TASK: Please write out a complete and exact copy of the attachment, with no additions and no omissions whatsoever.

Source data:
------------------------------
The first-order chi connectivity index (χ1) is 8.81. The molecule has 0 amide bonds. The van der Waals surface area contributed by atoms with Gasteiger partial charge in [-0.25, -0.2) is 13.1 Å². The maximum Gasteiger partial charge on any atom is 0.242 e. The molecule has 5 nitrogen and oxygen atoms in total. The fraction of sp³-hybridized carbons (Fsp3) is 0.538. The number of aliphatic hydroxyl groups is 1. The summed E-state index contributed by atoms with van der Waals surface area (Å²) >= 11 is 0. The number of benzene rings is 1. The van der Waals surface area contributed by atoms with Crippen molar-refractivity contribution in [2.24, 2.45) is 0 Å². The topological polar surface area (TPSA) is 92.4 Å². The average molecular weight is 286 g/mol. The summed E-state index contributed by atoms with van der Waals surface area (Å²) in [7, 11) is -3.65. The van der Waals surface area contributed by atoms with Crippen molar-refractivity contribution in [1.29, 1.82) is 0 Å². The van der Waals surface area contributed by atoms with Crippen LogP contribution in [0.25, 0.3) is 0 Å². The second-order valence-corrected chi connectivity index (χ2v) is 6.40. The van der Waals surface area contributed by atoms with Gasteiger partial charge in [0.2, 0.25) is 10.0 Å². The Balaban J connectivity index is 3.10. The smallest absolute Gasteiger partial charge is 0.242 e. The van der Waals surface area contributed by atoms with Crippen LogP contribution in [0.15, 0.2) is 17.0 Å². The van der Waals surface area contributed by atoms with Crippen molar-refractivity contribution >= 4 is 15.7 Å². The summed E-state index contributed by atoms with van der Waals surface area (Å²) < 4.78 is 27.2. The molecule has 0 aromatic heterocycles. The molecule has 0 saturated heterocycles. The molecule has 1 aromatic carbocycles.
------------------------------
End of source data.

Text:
The first-order chi connectivity index (χ1) is 8.81. The molecule has 0 amide bonds. The van der Waals surface area contributed by atoms with Gasteiger partial charge in [-0.25, -0.2) is 13.1 Å². The maximum Gasteiger partial charge on any atom is 0.242 e. The molecule has 5 nitrogen and oxygen atoms in total. The fraction of sp³-hybridized carbons (Fsp3) is 0.538. The number of aliphatic hydroxyl groups is 1. The summed E-state index contributed by atoms with van der Waals surface area (Å²) >= 11 is 0. The number of benzene rings is 1. The van der Waals surface area contributed by atoms with Crippen molar-refractivity contribution in [2.24, 2.45) is 0 Å². The topological polar surface area (TPSA) is 92.4 Å². The average molecular weight is 286 g/mol. The summed E-state index contributed by atoms with van der Waals surface area (Å²) in [7, 11) is -3.65. The van der Waals surface area contributed by atoms with Crippen molar-refractivity contribution in [1.29, 1.82) is 0 Å². The van der Waals surface area contributed by atoms with Crippen LogP contribution in [0.25, 0.3) is 0 Å². The second-order valence-corrected chi connectivity index (χ2v) is 6.40. The van der Waals surface area contributed by atoms with Gasteiger partial charge in [0.2, 0.25) is 10.0 Å². The Balaban J connectivity index is 3.10. The smallest absolute Gasteiger partial charge is 0.242 e. The van der Waals surface area contributed by atoms with Crippen LogP contribution in [0.15, 0.2) is 17.0 Å². The van der Waals surface area contributed by atoms with Crippen molar-refractivity contribution >= 4 is 15.7 Å². The summed E-state index contributed by atoms with van der Waals surface area (Å²) < 4.78 is 27.2. The molecule has 0 aromatic heterocycles. The molecule has 0 saturated heterocycles. The molecule has 1 aromatic carbocycles.